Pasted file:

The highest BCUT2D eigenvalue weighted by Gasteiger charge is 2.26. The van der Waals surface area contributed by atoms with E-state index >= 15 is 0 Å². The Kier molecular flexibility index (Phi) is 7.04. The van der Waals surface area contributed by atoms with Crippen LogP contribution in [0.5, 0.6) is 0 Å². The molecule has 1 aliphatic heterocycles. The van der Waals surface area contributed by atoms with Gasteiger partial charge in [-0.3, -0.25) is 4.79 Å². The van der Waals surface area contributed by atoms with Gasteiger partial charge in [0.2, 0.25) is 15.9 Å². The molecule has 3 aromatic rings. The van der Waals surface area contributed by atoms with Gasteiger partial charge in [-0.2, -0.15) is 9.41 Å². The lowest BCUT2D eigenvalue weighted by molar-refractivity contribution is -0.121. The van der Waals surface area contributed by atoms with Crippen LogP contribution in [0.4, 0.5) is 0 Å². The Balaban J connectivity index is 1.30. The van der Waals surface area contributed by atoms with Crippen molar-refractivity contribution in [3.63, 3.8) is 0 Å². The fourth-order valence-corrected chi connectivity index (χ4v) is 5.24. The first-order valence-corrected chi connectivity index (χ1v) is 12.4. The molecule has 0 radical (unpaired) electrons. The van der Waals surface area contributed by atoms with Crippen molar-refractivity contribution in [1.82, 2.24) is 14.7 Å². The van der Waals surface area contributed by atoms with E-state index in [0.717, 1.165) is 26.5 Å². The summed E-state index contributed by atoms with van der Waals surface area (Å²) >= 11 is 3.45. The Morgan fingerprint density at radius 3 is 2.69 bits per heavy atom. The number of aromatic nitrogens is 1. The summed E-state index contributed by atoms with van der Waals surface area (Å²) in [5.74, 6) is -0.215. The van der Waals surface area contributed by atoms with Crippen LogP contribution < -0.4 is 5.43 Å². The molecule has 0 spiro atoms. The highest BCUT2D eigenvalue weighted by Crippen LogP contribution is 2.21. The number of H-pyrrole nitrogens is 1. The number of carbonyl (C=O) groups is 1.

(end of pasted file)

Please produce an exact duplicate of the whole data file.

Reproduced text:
The highest BCUT2D eigenvalue weighted by Gasteiger charge is 2.26. The van der Waals surface area contributed by atoms with E-state index >= 15 is 0 Å². The Kier molecular flexibility index (Phi) is 7.04. The van der Waals surface area contributed by atoms with Crippen LogP contribution in [0.5, 0.6) is 0 Å². The molecule has 1 aliphatic heterocycles. The van der Waals surface area contributed by atoms with Gasteiger partial charge in [-0.3, -0.25) is 4.79 Å². The van der Waals surface area contributed by atoms with Gasteiger partial charge in [0.2, 0.25) is 15.9 Å². The molecule has 3 aromatic rings. The van der Waals surface area contributed by atoms with Gasteiger partial charge in [-0.2, -0.15) is 9.41 Å². The lowest BCUT2D eigenvalue weighted by molar-refractivity contribution is -0.121. The van der Waals surface area contributed by atoms with Crippen LogP contribution in [0.4, 0.5) is 0 Å². The Balaban J connectivity index is 1.30. The van der Waals surface area contributed by atoms with Crippen molar-refractivity contribution in [3.63, 3.8) is 0 Å². The fourth-order valence-corrected chi connectivity index (χ4v) is 5.24. The first-order valence-corrected chi connectivity index (χ1v) is 12.4. The molecule has 0 radical (unpaired) electrons. The van der Waals surface area contributed by atoms with Crippen molar-refractivity contribution in [1.82, 2.24) is 14.7 Å². The van der Waals surface area contributed by atoms with E-state index in [0.717, 1.165) is 26.5 Å². The summed E-state index contributed by atoms with van der Waals surface area (Å²) >= 11 is 3.45. The Morgan fingerprint density at radius 3 is 2.69 bits per heavy atom. The number of aromatic nitrogens is 1. The summed E-state index contributed by atoms with van der Waals surface area (Å²) in [5.74, 6) is -0.215. The van der Waals surface area contributed by atoms with Crippen LogP contribution < -0.4 is 5.43 Å². The molecule has 0 spiro atoms. The highest BCUT2D eigenvalue weighted by Crippen LogP contribution is 2.21. The number of H-pyrrole nitrogens is 1. The number of carbonyl (C=O) groups is 1.